Our mission is to become a worldwide reference for education in the field for all professionals involved in the process to disseminate knowledge & skills of Acute Cardiovascular Care.
Our mission is to promote excellence in clinical diagnosis, research, technical development, and education in cardiovascular imaging in Europe.
Our mission is to promote excellence in research, practice, education and policy in cardiovascular health, primary and secondary prevention.
Our mission is to reduce the burden of cardiovascular disease through percutaneous cardiovascular interventions.
Improving the quality of life and reducing sudden cardiac death by limiting the impact of heart rhythm disturbances.
Our mission is to improve quality of life and longevity, through better prevention, diagnosis and treatment of heart failure, including the establishment of networks for its management, education and research.
The ESC Working Groups' goal is to stimulate and disseminate scientific knowledge in different fields of cardiology.
The ESC Councils' goal is to share knowledge among medical professionals practicing in specific cardiology domains.
Dr. Willem Dewilde
Assoc. Prof. Marco Valgimigli,
See the press release:Munich, Germany – August 28 2012: Lifelong anticoagulation is necessary for the prevention of stroke in patients with rhythm disturbances and with mechanical valves. Patients who have a coronary stent implanted also need the antiplatelet drugs aspirin and clopidogrel to prevent the rare but lethal complication of stent thrombosis. For patients taking oral anticoagulant drugs (for atrial fibrillation or mechanical valve) who also have to undergo coronary stenting, the optimal antithrombotic treatment is still unknown, even though the use of all three drugs (oral anticoagulants, aspirin and clopidogrel) seems logical for the prevention of stroke and stent thrombosis. However, treatment with all three drugs often causes serious bleeding complications and the frequent need to discontinue the aspirin and clopidogrel...Read more
Presenter: Willem Dewilde | see Discussant report
List of Authors: W. Dewilde1, T. Oirbans2, F. Verheugt3 , J. Kelder2, B. De Smet4, JP. Herrman3, T. Adriaenssens5, M. Vrolix6, A. Heestermans7, M. Vis8, S. Rasoul9, K Sheikjoesoef10, T. Vandendriessche11,C. Van Mieghem12 K.Cornelis13, J.Vos14, B. Brueren15,N. Breet2, J. Ten Berg2(1) Twee Steden Hospital, Department of Cardiology, Tilburg, The Netherlands (2) Sint Antonius Hospital, Centre of platelet function research, Nieuwegein, The Netherlands (3) Onze Lieve Vrouwe Gasthuis, Department of Cardiology, Amsterdam, The Netherlands (4) University Medical Center Groningen, Department of Cardiology, Groningen, The Netherlands (5) Catholic University of Leuven, Department of Cardiology, Leuven, Belgium (6) Hospital Oost-Limburg (ZOL), Department of Cardiology, Genk, Belgium (7) Medical Center Alkmaar, Department of Cardiology, Alkmaar, The Netherlands (8) Academic Medical Center, University of Amsterdam, Department of Cardiology, Amsterdam, The Netherlands (9) Isala Hospital, Department of Cardiology, Zwolle, The Netherlands (10) Maasstad Ziekenhuis, Department of Cardiology, Rotterdam, The Netherlands (11) University Hospital Antwerp, Department of Cardiology , Antwerp, Belgium ( (12) Onze Lieve Vrouw Ziekenhuis, Department of Cardiology, Aalst, Belgium (13) Maria Midderalres, Department of Cardiology, Ghent, Belgium (14) Amphia Hospital, Department of Cardiology , Breda, The Netherlands, (15)Catharina Hospital, Department of Cardiology, Eindhoven, The Netherlands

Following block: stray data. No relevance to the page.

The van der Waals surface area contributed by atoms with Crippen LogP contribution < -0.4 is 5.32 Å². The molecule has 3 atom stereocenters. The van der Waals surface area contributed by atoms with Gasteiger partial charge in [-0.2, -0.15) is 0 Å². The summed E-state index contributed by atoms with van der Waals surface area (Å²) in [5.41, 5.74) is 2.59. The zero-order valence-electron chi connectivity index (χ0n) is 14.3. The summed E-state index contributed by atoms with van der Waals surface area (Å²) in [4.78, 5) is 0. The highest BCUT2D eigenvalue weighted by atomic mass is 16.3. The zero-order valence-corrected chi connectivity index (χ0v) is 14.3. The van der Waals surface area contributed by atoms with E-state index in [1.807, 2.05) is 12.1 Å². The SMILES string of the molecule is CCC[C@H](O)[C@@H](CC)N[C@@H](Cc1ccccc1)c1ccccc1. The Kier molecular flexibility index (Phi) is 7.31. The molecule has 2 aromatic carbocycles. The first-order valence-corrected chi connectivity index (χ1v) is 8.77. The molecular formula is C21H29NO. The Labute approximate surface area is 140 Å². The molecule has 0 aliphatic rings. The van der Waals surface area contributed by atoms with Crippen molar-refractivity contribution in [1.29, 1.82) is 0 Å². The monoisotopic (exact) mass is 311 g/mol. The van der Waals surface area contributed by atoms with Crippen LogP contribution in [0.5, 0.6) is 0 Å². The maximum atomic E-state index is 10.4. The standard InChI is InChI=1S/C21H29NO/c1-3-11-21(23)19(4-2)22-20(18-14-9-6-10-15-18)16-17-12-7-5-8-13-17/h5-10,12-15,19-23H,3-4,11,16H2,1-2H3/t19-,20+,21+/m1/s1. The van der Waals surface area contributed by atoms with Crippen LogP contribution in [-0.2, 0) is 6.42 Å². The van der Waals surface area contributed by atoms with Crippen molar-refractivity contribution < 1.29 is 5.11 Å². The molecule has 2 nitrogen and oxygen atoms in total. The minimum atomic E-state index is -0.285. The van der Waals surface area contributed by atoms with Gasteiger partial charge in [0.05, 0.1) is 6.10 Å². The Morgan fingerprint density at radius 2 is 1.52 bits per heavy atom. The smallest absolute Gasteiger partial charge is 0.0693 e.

Background: Oral anticoagulation (OAC) is required in patients with mechanical heart valves and in most patients with atrial fibrillation. When such patients have to undergo percutaneous coronary intervention (PCI), also aspirin and clopidogrel are indicated. However, this triple therapy is known to increase the risk of serious bleeding. Sofar no prospective trial was available in this category of patients.
Methods:In an open-label two country multicenter trial 573 patients on OAC undergoing PCI were randomized to clopidogrel alone (double group, n = 284), or to clopidogrel plus aspirin (triple group, n = 289). The primary outcome consisted of all bleeding events after 1 year classified according to the TIMI bleeding criteria. The secondary endpoint consisted of the combination of death, myocardial infarction, stroke, target vessel revascularisation and stent thrombosis and all individual components of the primary and secondary eindpoints.
Results:Primary outcome occurred in 19.5% in the double group and in 44.9 % in the triple group (p < 0.001,HR=0.3695%CI0.26-0.50) (figure 1). The combined secondary endpoint occurred in 11.3% in the double group and in 17.7% in the triple group (p= 0.025) (figure 2). The rates of myocardial infarction, stroke, target vessel revascularization, or stent thrombosis did not differ significantly, but all-cause mortality was lower in the dual group. (2,5% vs 6.4%, p = 0.027) (figure 3).
Conclusions:In patients on OAC undergoing PCI, clopidogrel alone is associated with significantly less bleeding and mortality at 1 year than the combination of clopidogrel and aspirin without increasing the risk of ischemic stroke or stent thrombosis. We propose that a strategy of clopidogrel plus OAC without aspirin could be applied in this group of high-risk patients.
Discussant: Marco Valgimigli | see Presenter abstract
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